Now that you’ve done some groundwork, it should be much easier to come up with lyrics for your song.
I would always suggest using real-life experiences because they’re usually easiest to write about. Sometimes I start with experiences, past or present, and then try and tell the story lyrically by mumbling it over the instrumental until I find a melody that sticks.
Using your Synonyms reference page and your keywords, you will now be able to easily refer to these notes to guide you through the songwriting process. Remember, there’s no right or wrong way, and everyone will have their own way of writing.
Each time you want to write a new song, you can start back at Step 1 in Technique 2 and listen to the track and come up with a few new keywords which should help spark some ideas. You will always be able to refer back to your Synonyms in Technique 1, and once you get the hang of it, it will really streamline your songwriting process.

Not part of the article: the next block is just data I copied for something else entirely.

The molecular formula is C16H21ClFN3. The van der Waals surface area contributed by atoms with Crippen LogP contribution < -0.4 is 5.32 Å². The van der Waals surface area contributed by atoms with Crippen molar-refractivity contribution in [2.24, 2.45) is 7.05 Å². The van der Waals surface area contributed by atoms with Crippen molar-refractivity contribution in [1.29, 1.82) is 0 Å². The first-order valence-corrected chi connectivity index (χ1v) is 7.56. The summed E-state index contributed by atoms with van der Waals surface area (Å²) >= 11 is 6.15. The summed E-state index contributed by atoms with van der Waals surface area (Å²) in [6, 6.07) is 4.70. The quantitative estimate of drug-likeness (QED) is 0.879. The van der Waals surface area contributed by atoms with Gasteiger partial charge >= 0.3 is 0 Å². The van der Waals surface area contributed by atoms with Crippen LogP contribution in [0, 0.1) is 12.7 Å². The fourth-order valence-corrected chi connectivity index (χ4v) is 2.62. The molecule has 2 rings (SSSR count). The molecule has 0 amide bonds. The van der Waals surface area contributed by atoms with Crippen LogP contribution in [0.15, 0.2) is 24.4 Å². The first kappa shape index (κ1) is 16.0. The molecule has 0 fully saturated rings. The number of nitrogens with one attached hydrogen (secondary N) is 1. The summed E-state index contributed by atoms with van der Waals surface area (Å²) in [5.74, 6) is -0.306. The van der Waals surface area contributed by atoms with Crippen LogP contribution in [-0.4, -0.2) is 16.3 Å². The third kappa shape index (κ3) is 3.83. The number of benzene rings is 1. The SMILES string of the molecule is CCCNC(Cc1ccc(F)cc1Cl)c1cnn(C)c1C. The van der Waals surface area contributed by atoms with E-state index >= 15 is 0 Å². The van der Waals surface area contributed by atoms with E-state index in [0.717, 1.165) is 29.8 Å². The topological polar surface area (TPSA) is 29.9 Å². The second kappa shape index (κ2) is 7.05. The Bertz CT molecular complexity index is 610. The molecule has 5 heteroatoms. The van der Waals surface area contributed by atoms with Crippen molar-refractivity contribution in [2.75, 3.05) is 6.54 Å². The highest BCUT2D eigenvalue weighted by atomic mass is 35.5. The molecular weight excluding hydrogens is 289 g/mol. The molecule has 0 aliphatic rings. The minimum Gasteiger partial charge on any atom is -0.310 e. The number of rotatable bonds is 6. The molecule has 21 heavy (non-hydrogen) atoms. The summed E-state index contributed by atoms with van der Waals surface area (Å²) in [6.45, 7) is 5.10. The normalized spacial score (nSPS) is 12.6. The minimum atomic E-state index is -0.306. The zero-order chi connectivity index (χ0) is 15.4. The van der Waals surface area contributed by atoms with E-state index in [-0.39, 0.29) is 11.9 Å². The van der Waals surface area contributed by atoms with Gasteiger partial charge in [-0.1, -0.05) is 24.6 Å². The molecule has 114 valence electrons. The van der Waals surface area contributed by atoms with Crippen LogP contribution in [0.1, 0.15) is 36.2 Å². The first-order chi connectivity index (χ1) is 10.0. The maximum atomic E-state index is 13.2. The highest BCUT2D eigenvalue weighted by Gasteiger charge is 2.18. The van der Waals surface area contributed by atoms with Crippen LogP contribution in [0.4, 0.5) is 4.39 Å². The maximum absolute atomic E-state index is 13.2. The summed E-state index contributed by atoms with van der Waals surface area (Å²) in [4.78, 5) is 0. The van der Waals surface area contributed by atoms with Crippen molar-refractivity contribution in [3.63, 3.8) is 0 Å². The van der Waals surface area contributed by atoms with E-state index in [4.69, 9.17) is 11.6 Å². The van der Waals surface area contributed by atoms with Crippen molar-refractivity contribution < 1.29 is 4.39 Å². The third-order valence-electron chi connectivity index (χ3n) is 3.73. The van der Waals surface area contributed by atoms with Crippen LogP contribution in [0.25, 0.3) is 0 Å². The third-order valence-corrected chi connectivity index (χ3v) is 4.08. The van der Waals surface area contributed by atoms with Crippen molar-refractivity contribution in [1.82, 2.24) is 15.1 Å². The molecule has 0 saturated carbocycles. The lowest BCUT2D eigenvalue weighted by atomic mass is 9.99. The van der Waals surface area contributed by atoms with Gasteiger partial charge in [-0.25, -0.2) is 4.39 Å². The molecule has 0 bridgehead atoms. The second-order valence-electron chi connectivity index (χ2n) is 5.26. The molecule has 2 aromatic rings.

These two Techniques have helped me write songs quickly and efficiently because I no longer sit there for ages trying to come up with one missing word, or words that describe the mood of the song.
I would love to know if these techniques have assisted you in any way, feel free to reach out. Happy songwriting!
About the Author
Noella Nix is a Music Producer, Songwriter & Artist from Australia. She teaches Sound Production, Music Business & Social Media Marketing at University and has written 4 Music Industry eBooks. Connect on Instagram